First steel cut for ARO Drilling’s new jack-up rig
International Maritime Industries (IMI) has cut the first steel on the first of two newbuild rig orders from ARO Drilling.
IMI announced earlier this week that the first piece of steel had been cut on rig one of two for ARO Drilling.
IMI signed two rig purchase agreements with ARO and a sub-contract agreement with Lamprell to build two Keppel LeTourneau Super 116E jack-up drilling rigs in January 2020.
Following the steel cutting, the two rigs will be built in Lamprell’s Hamriyah facility in the UAE. The delivery of the first rig is expected in 1Q 2022 and the second rig in 2Q 2022.
IMI said that the steel cutting ceremony was conducted remotely via video technology to ensure suitable social distancing measures were adhered to, in the wake of the current global pandemic, COVID-19.
Commenting on the steel cutting, Kelly McHenry, CEO of ARO, said: “ARO is committed to working with Lamprell and IMI to build the first rigs on-time and safely, ensuring that the design is purpose-built to ensure maximum efficiency for its client, Saudi Aramco”.
Lamprell’s CEO, Christopher McDonald, commented: “IMI, while our client, was created through the dedicated efforts of our strategic partners: Saudi Aramco, Hyundai Heavy Industries, Bahri and ourselves. ARO Drilling, similarly, is borne of strategic partners.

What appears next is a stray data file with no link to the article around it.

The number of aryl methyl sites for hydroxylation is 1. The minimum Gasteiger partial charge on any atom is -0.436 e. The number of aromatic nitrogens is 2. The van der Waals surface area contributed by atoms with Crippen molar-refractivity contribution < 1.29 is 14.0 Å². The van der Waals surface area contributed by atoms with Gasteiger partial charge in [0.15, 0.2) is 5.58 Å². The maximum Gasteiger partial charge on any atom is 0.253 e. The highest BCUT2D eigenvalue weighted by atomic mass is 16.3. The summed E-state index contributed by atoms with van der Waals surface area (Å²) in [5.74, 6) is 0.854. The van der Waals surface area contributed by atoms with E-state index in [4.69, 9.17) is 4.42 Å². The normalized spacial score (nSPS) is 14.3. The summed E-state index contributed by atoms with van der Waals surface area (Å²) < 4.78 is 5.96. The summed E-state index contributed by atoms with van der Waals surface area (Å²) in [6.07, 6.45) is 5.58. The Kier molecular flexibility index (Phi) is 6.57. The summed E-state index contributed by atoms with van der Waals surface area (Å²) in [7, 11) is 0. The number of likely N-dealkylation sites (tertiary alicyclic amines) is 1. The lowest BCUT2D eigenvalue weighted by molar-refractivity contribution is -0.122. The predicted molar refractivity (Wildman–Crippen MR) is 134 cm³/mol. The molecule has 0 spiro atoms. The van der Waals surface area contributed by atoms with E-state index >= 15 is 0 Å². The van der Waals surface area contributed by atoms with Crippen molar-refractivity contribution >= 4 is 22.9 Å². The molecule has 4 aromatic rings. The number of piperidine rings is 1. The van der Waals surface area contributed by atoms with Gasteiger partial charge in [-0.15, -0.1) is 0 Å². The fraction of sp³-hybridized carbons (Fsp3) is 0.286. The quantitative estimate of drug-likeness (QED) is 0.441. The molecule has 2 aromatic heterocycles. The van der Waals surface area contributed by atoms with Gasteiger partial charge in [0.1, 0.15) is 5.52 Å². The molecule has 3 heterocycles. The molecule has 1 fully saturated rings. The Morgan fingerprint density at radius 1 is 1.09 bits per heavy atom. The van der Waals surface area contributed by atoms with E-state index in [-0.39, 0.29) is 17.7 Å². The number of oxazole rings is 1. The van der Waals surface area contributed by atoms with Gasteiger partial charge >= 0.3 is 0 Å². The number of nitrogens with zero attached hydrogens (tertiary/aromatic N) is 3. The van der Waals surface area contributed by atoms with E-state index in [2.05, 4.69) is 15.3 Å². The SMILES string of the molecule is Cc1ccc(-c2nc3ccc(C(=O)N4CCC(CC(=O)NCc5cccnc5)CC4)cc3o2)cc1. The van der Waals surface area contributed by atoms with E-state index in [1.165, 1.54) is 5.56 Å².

“So, it is important that we tap into the value of our respective expertise as we continue through the execution phase to deliver highly safe, reliable and cost-effective projects”.
International Maritime Industries is a joint venture between Saudi Aramco, Lamprell, Bahri and Hyundai Heavy Industries.
Located in The King Salman Complex for International Maritime Industries & Services at Ras Al-Khair, Saudi Arabia, it is planned to be the largest, full-service maritime facility in MENA.
When complete, the annual capacity of the facility will be four newbuild offshore rigs and over 43 newbuild vessels including VLCCs, in addition to servicing more than 260 maritime products.
Major production operations are expected to start toward the end of 2020 with the facility reaching its full production capacity by 2022.